|All Government purchasers of PSRE research
(whether or not from the sponsors of the PSRE) should have as
part of their research mission the explicit objective of transferring
PSRE research outputs to the wider economy; this should be explicitly
reflected in all contracts with PSREs.
PSREs themselves should have knowledge transfer as an explicit part of their mission
The role of PSRE managers
4.9. As with all management challenges, the drive for greater knowledge
transfer needs to be led from the top. Knowledge transfer is best
pursued in an environment that encourages and supports scientists
in their efforts to commercialise their research. PSRE managers have
a crucial role here. They are in a unique position to lead by example,
to instil in their organisation a strong culture that encourages and
rewards commercialisation and to put formal processes in place to
encourage knowledge transfer. Even where much of the effort is outsourced
to a third party, responsibility must lie with PSRE Chief Executives.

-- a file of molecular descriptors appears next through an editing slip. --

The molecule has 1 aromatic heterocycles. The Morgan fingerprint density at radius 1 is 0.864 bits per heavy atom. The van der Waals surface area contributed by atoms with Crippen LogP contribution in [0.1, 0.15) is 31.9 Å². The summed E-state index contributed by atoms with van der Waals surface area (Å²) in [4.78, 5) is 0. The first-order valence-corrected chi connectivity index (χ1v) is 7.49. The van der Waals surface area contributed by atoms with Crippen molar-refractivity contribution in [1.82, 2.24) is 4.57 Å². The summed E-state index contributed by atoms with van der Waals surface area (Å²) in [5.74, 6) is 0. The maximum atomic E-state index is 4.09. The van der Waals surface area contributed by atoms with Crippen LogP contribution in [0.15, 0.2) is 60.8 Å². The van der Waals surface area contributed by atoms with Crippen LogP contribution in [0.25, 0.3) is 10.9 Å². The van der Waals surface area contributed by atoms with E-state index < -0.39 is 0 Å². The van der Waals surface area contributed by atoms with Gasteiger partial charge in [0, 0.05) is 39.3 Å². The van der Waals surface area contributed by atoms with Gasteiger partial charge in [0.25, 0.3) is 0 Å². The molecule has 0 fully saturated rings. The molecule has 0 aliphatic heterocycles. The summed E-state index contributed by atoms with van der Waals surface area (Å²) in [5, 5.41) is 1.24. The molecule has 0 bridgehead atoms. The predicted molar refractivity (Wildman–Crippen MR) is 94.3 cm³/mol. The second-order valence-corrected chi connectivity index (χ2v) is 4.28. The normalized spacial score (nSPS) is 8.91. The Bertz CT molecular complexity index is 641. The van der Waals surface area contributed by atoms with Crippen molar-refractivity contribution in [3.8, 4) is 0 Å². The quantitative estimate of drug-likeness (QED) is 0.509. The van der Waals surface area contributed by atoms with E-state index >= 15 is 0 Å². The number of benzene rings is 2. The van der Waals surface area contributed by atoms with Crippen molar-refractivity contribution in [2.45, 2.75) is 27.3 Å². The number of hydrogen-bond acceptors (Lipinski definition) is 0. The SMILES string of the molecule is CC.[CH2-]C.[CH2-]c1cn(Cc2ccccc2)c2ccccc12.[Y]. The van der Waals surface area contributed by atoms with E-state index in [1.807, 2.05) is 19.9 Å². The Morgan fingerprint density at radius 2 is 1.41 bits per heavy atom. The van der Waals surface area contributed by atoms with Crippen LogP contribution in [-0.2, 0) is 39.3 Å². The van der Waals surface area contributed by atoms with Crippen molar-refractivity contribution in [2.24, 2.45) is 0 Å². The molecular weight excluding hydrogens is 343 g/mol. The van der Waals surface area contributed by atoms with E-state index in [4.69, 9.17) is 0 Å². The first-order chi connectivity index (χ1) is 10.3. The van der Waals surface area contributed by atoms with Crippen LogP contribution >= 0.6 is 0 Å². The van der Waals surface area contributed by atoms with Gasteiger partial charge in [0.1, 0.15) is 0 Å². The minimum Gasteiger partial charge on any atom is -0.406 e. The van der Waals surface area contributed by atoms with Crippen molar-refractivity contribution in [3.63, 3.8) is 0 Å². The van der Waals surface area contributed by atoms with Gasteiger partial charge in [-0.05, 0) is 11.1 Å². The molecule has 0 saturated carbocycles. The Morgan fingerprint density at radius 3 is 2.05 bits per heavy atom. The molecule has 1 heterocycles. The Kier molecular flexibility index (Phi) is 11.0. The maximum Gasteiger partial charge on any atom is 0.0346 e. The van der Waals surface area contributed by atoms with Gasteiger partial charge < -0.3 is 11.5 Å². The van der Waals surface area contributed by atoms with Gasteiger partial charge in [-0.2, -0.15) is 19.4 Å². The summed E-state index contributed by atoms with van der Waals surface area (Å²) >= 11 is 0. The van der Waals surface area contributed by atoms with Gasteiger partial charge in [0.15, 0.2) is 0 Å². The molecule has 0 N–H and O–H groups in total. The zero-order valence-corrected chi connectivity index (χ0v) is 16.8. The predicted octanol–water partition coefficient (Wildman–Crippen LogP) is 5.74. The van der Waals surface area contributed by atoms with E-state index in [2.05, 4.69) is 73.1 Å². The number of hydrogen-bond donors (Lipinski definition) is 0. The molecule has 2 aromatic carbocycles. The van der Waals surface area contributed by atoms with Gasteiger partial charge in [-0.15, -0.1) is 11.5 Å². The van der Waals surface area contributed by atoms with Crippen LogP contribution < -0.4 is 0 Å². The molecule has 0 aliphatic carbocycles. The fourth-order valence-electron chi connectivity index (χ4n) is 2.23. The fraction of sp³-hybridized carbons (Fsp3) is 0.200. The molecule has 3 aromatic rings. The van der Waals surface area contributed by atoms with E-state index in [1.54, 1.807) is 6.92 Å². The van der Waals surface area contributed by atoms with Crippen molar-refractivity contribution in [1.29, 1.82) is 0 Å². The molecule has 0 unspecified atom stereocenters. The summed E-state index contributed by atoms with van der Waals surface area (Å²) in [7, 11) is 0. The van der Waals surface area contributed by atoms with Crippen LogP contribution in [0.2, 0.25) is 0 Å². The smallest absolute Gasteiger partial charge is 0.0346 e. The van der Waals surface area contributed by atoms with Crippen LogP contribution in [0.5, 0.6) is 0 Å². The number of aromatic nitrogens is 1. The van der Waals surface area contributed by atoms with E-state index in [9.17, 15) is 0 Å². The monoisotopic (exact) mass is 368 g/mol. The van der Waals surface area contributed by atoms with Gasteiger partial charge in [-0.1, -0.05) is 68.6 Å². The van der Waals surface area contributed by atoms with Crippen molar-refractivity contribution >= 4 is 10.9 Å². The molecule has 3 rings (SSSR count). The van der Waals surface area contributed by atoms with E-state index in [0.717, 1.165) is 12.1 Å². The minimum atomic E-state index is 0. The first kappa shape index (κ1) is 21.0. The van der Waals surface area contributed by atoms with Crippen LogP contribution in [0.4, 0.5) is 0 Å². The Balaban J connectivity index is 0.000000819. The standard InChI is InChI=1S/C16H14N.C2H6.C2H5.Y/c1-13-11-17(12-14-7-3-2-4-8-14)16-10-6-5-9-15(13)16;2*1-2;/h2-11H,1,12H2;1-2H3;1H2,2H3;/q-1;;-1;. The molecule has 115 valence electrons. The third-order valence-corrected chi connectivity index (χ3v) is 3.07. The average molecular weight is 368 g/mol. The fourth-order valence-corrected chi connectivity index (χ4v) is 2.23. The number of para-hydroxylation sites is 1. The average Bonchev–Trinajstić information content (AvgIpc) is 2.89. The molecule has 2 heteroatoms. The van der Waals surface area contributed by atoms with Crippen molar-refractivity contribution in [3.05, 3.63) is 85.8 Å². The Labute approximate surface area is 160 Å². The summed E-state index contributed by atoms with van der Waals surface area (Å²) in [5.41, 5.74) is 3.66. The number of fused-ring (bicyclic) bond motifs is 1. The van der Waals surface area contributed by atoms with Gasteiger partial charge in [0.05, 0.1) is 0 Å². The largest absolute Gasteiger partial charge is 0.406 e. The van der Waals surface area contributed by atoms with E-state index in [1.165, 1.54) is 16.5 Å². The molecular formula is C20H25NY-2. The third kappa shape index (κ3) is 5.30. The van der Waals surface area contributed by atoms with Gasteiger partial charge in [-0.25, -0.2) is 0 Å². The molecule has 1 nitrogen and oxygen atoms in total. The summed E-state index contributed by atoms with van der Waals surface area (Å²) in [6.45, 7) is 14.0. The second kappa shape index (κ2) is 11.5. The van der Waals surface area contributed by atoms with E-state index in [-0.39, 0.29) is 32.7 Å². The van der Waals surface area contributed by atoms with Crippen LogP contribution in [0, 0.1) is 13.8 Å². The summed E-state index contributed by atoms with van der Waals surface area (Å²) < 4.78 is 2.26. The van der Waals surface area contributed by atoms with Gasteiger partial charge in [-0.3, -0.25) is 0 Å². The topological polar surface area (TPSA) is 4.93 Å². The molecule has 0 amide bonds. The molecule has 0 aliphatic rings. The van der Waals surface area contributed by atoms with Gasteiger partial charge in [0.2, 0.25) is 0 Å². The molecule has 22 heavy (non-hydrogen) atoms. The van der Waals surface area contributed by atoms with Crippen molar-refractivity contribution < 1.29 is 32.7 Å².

4.10. The formal processes that PSRE management need to put in place include:
ensuring procedures are in place for identifying, proactively managing and protecting IP (which may include outsourcing these activities);
recognising commercialisation efforts in both the remuneration and the promotion processes;
recruiting individuals with commercialisation expertise into the organisation or ensuring PSRE staff have access to commercialisation expertise;
developing performance measures and targets against which their knowledge transfer efforts will be assessed; and
ensuring there is training on IP protection and commercial opportunities for PSRE staff.
4.11. PSRE managers are also the public face of the establishment.
It is through the promotion of the PSRE to third parties that an institute
can attract potential collaborators and identify potential areas for
commercialisation. It is also management's responsibility to form
the contacts with industry and other research establishments that